This Christmas I was given a nice book about crosswords: "Two Girls, One On Each Knee (7)" by Alan Connor. If you think that that title looks like a cryptic clue, you'd be right. And if you think this book is entirely about cryptics, well, you'd be kinda sorta right. It's a nice catch-all of brief essays by the crossord blog writer for The Guardian. So yeah, it's got a nice British view of how-we-got-here in the puzzling world. But it's not all U.K.-centric. Since the crossword is such an American thing anyway, there's a lot of anecdotes about U.S. puzzlers as well. Here's a sampling of the Yankees in there: Emily Cox and Henry Rathvon, Bob Klahn, Will Shortz, Stan Newman, Merl Reagle, and yours truly. Surely one of these doesn't belong in that mix. Anyway, I've rather enjoyed it, mostly because I not-so-secretly-love cryptics and wish I were better at solving/making them. But also because it's just a well-written book. Perfect for the casual fan as well as the superfan. Want proof? I've read at least three passages aloud to my wife Liz who laughed along with them. Definitely a fun breezy read. It makes a nice companion to the much more U.S.-centric how-we-got-here book "Curious History of the Crossword" by Ben Tausig. You should pick up both and curl up with a nice cuppa.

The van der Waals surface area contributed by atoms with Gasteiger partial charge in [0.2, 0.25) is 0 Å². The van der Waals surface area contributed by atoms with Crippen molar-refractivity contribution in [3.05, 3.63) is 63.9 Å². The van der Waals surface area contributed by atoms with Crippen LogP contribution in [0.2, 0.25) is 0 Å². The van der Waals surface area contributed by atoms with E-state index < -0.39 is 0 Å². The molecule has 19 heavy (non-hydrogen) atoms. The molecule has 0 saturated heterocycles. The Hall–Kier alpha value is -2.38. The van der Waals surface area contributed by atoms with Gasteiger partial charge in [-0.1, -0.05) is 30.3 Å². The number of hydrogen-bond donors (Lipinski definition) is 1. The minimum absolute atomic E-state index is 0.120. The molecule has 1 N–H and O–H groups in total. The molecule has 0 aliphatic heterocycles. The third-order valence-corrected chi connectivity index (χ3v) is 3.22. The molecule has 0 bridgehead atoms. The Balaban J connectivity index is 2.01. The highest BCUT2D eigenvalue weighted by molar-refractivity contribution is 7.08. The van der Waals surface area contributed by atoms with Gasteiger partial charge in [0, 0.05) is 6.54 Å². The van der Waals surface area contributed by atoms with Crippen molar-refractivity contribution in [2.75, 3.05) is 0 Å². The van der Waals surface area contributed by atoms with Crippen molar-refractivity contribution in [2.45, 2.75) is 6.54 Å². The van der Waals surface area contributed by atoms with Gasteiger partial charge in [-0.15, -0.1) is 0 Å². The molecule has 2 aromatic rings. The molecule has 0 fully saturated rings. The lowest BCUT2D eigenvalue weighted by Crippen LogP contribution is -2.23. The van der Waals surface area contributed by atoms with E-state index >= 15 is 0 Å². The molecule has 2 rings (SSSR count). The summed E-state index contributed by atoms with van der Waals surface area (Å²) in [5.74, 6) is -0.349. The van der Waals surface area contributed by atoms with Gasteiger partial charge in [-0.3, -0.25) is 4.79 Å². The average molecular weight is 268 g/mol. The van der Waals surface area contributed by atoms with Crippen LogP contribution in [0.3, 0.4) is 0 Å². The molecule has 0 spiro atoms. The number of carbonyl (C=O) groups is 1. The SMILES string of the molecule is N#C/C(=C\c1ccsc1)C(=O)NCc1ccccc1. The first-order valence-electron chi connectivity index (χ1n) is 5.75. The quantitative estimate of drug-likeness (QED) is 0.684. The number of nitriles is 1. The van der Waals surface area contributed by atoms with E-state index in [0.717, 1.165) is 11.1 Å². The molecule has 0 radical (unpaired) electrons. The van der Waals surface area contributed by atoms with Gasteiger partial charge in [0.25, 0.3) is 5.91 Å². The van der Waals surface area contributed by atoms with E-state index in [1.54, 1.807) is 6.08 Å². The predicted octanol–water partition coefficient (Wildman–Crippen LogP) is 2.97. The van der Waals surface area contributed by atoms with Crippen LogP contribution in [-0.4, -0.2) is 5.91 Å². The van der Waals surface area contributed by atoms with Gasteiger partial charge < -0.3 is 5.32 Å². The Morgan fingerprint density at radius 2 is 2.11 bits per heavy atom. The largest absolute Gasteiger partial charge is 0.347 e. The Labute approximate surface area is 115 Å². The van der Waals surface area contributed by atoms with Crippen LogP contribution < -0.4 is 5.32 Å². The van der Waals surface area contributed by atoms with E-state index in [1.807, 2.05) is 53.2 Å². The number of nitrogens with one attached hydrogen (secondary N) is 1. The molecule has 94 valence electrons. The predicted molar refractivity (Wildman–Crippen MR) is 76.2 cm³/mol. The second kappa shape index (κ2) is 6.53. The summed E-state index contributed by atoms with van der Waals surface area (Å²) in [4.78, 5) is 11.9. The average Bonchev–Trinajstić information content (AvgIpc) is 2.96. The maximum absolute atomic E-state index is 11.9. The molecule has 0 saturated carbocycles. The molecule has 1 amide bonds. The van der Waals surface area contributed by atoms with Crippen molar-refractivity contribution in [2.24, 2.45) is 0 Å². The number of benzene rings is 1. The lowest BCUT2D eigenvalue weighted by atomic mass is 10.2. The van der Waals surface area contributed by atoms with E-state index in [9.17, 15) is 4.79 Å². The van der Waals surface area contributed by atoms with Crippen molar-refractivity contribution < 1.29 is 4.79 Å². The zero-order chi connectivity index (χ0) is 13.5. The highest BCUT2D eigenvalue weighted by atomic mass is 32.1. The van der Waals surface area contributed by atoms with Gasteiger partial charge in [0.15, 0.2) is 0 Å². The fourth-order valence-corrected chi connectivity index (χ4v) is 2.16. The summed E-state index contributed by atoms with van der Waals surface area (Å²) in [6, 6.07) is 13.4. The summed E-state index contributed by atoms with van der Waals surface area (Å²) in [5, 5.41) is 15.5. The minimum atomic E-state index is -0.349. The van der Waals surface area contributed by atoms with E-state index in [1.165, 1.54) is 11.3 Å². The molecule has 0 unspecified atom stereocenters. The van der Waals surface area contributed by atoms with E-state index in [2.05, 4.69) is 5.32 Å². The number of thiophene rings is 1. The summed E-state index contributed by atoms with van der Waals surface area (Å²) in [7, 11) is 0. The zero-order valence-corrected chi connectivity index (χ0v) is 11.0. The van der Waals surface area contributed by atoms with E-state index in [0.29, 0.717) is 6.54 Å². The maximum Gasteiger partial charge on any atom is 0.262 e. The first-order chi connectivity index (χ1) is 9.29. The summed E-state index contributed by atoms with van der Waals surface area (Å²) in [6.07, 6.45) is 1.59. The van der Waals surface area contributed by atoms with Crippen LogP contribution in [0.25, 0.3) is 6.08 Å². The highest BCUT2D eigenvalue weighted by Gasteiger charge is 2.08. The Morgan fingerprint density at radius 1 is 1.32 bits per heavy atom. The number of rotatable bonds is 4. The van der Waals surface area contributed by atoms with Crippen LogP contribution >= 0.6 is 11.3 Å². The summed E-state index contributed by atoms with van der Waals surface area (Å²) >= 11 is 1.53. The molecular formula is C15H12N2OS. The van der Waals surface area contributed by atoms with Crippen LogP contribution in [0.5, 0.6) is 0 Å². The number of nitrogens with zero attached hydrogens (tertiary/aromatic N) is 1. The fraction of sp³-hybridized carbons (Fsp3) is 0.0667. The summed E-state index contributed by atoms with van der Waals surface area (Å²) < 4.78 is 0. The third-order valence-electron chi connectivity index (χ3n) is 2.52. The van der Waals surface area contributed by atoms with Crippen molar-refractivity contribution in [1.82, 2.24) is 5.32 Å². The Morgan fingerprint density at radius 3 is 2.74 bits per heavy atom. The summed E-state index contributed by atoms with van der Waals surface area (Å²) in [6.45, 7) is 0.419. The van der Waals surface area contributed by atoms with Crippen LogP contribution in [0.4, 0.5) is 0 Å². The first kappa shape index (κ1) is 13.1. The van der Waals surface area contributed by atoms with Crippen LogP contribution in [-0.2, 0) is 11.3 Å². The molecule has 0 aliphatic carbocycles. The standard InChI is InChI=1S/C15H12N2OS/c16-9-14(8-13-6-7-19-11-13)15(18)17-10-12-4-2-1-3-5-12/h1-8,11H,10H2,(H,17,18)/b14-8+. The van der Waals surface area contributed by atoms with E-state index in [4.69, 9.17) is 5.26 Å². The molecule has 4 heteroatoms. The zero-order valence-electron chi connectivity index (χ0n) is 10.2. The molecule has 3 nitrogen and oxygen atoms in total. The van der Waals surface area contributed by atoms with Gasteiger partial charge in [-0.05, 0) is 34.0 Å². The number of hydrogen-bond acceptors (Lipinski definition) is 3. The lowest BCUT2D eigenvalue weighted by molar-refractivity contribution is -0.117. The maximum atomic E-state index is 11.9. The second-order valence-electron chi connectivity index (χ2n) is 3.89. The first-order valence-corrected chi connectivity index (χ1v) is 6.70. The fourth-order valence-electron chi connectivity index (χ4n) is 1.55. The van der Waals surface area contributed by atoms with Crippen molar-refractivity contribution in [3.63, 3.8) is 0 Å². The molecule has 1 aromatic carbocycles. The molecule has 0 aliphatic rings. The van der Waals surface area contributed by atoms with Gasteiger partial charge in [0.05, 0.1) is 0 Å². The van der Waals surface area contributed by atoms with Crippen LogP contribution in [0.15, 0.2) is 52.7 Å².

Share the puzzle. New one on Monday.